Bobbing and Weaving through Venture Studio

Customer insights leads to a novel business concept merging the benefits of online and offline shopping into a unique offering.

A little over a year ago, I completed a graduate program that takes the foundation of business management and strategy and applies a layer of design methodology – customer research and iteration. It’s called the DMBA and is part of California College of the Arts in San Francisco, a leading design school.

The DMBA’s final course is called Venture Studio, and it’s where we put our learnings into action by turning an idea into an executable business plan and strategy. I’ll never forget day one of that class.

Our professors were an interesting pair. One was a creative who had spent his career in advertising before moving to Google to work on strategy in the Android Group. The second was a successful entrepreneur who made a fortune in high-tech and now spends his time vetting startups as an investor.  

The duo spent the morning giving us an overview of the course. We had just returned from our lunch break and were comfortably seated in a circle. That’s when they struck, ok let’s hear your business ideas? The blood rose around the circle. No one was prepared to talk about their business ideas; some people didn’t even have one. Our professors were relentless, one after the other, pressing us to divulge our entrepreneurial musings. As soon as we did, they interrogated us on feasibility and entry barriers.  

“I need to get thicker skin,” I thought walking from the class on that foggy day in January.

One month later, we had formed teams and were presenting our preliminary concepts to the class. My teammate and I had honed in on the fashion industry by mutual interest and problem. If you saw us together, you would understand why. Briana was tall, VERY TALL; next to her my petite frame looked like an espresso shot along side a grande latte.

Together, we were a glaring metaphor for the fit problem in the U.S market.

And although Briana and I were outside of what one might think of as average build, we quickly learned that almost every woman struggles to find clothes that fit. In fact, the average woman tries on 15 pairs of pants before finding something that works. It’s a chore our research interviewees echoed as they described the inevitable process of trial and error.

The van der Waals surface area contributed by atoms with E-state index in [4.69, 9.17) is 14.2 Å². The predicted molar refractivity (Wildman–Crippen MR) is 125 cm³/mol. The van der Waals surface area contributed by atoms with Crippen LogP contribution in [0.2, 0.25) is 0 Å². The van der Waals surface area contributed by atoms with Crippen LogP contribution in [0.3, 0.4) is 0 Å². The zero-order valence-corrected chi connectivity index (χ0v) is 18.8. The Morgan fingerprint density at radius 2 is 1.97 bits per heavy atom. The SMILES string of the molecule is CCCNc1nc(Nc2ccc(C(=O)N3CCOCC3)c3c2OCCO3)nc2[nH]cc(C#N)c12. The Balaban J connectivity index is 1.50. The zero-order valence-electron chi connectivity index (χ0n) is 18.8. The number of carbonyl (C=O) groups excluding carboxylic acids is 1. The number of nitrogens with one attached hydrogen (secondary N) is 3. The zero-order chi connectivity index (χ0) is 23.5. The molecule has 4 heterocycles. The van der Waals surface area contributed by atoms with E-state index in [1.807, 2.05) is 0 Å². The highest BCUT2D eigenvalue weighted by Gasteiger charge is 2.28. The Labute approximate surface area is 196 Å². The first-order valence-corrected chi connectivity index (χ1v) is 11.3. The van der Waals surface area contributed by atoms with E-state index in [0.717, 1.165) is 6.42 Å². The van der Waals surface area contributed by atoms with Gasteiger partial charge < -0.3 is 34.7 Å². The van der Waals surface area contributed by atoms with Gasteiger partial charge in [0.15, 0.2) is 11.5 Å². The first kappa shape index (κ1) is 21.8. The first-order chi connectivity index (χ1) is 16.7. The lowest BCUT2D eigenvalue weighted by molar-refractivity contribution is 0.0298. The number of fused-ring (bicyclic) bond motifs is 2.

For women, size labels are almost completely irrelevant. As I’m writing this, I have a Theory pant in 0, another from the same brand in a 2, and an Armani top in a size 4. Sizing is always in flux as retailers try to balance consumer psychology with intelligible labeling.

The complexity of this issue is why Briana and I avoided tackling fit head on for our first concept.  Instead, we focused on what we thought we could change: the poor in-store experience and online returns. A wall of sticky notes and an espresso later, we had the makings of a concept based on our research findings which included fifteen in-person interviews, two mass surveys, and a stack of academic research papers.  Our proposed solution: a bridge merging the benefits of online and offline shopping.

We christened it, the Fit Shop.

The premise of the Fit Shop was simple. We knew consumers loved the convenience of purchasing online but deplored the hassle of returns yet they dreaded going in-store. What’s wrong with in-store? Long lines, messy dressing rooms, limited stock, unknowledgeable and/or pushy staff, and the fact that many people just don’t have the time. In response, we devised a universal fitting room. A place where consumers could try on clothing from numerous brands, get expert advice and sizing suggestions, and offload any returns. Think of it as a luxury fitting room married with Mail Boxes Etc.

Idea in hand, we needed a way to make money, a business model. Our initial thought was to charge consumers an annual subscription fee. But before we looked into pricing our subscription service, we sat down to tell a story of our offering with four pictures. Each picture depicted a woman interacting with our Fit Shop. We had her making an appointment, trying on clothes, handing off returns, and leaving the Fit Shop.

This tool is called a scenario, and we emailed it along with four simple questions to about thirty people.

Knowing that consumers will say one thing and do the other, we weren’t looking for what people said they would do but rather why they felt the way they did.

We spent the next morning reading over their responses and found insight in statements like these, I don’t shop often enough for this and I am not sure I would use it enough to cover the subscription. Now, it was clear that something was amiss with our revenue model. These people were rationalizing their subscriptions through frequency of use. Yet, how many consumers can rationalize their shopping habits? It’s rather obvious now, but when your to-do list is knee deep (as every entrepreneur’s is), it’s easy to make a misstep.  

That’s what makes the iterative approach so valuable. It exposes those cracks before money falls through.